In 1900, the John Kerrys of the world might have been talking about global horse-manure accords, but a few bright-eyed non-bureaucrats had an idea of the direction transport was moving: Thirty years earlier, an Austrian Jew named Siegfried Marcus had built a wooden cart that propelled itself with an internal-combustion engine: the very first car. (A directive from the Nazi Ministry of Propaganda in 1940 instructed German encyclopedias to amend their entries on the motorcar so that “not Siegfried Marcus, but the two German engineers Gottlieb Daimler and Karl Benz will in future be regarded as the creators of the automobile.” The lie stuck. But I digress.)

The car didn’t catch on until sometime after Marcus’s death in 1898. But the Marcuses of the world are still at work, and this week we got a good look at the direction the energy market is moving: toward fusion.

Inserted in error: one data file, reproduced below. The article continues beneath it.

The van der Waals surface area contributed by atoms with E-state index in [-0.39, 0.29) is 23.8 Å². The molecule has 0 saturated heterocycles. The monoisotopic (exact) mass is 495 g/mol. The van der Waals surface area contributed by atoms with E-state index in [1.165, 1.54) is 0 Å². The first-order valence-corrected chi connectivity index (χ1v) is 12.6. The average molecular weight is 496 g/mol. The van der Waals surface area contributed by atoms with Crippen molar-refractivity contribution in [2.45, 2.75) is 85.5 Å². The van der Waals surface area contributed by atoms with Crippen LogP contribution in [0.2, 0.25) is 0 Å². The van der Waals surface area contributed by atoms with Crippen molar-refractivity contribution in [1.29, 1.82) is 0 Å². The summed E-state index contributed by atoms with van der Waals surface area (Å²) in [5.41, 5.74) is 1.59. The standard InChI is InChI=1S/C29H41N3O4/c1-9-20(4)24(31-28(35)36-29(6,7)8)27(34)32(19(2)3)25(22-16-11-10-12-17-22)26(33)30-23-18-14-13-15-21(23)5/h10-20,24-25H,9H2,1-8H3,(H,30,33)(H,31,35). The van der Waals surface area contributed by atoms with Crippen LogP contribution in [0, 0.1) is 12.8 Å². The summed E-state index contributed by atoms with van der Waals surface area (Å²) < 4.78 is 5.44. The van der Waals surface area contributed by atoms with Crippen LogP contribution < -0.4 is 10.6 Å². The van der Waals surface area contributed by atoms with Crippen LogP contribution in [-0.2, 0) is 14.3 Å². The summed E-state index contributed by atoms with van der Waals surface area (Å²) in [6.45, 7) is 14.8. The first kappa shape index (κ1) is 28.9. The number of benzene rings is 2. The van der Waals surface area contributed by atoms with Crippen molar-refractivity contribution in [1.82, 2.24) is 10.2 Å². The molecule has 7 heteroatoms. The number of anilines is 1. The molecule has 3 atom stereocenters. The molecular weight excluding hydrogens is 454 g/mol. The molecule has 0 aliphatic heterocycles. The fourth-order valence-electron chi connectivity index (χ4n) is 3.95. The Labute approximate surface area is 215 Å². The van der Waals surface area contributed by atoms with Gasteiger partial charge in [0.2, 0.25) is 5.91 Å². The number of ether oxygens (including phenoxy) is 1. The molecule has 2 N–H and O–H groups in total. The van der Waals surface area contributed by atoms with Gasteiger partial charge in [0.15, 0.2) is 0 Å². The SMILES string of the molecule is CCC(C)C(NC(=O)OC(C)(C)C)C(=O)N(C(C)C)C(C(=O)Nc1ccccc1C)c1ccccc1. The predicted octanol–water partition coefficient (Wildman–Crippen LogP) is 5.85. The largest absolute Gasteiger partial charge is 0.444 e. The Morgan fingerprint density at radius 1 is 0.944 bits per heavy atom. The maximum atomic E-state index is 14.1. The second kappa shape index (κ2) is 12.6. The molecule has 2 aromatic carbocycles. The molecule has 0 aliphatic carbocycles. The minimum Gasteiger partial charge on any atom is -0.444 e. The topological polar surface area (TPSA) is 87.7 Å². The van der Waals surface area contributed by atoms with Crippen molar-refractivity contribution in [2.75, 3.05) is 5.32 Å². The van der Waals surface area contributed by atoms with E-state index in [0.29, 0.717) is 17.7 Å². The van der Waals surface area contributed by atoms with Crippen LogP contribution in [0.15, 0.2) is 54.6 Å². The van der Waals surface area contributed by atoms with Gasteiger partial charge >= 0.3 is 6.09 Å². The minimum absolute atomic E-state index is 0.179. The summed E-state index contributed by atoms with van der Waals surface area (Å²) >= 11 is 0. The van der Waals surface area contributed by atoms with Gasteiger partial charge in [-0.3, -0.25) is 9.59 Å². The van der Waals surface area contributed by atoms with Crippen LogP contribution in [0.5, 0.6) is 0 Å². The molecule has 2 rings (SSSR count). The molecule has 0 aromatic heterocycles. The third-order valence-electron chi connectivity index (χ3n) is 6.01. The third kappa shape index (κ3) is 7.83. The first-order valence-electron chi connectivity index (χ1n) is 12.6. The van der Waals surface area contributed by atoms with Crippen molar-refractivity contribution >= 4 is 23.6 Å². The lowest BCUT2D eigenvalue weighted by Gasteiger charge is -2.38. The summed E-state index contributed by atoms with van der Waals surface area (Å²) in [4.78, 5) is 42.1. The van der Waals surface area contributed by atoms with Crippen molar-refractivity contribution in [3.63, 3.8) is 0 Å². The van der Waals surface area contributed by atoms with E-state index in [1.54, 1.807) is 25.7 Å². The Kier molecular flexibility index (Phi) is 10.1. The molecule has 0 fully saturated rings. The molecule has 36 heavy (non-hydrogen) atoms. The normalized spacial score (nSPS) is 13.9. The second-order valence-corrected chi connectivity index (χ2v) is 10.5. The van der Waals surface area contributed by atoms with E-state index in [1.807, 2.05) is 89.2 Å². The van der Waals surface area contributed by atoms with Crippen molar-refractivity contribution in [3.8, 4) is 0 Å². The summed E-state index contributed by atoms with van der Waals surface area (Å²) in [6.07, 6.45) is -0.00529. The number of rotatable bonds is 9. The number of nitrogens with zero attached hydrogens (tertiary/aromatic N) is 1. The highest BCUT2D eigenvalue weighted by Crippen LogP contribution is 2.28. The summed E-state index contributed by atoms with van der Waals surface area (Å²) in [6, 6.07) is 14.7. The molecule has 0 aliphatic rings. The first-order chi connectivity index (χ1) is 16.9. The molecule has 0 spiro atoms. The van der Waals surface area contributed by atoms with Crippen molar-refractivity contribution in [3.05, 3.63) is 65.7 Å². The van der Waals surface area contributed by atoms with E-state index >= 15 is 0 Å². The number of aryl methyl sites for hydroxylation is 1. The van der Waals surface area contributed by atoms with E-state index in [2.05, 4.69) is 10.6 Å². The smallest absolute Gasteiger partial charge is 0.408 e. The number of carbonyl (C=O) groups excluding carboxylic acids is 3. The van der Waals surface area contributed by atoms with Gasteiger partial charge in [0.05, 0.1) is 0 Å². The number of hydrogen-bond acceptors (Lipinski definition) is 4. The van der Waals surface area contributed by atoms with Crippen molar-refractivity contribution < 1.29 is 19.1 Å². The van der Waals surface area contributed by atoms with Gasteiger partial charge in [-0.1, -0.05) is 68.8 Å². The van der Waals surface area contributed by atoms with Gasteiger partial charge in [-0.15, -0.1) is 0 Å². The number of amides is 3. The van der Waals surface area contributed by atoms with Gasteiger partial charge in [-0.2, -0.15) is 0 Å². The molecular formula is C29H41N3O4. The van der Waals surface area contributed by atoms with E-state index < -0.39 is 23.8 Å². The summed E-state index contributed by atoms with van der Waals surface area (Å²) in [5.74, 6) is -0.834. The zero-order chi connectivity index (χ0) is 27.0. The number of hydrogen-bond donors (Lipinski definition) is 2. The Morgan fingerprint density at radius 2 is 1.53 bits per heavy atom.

Right now, the bulk of our energy comes from fossil fuel, because it’s relatively easy to get, and to get energy out of. A gram of gasoline holds about twice as much energy as a gram of coal. A gram of uranium holds a little more than 1,652,173 times more energy than a gram of gasoline. Which is why nuclear power plants are so efficient. Unfortunately, uranium is very hard to come by, and very hard to squeeze energy out of.

But uranium, and plutonium, are used to produce power through nuclear fission. There is an alternative: nuclear fusion. Fission power comes from the energy released by splitting the atoms of (certain) heavy elements. Fusion power comes from the energy released by the fusing of two atoms of (certain) light elements — conventionally, two isotopes of hydrogen: deuterium and tritium.

A normal hydrogen atom has no neutrons; a deuterium atom has one, and a tritium atom, two. When you smash deuterium and tritium atoms together, you get helium-4 atoms, each with two protons and two neutrons. During the fusion collision, the mass of the fifth neutron is converted to energy — equal to its mass times the speed of light squared: E = MC2. (How about that?)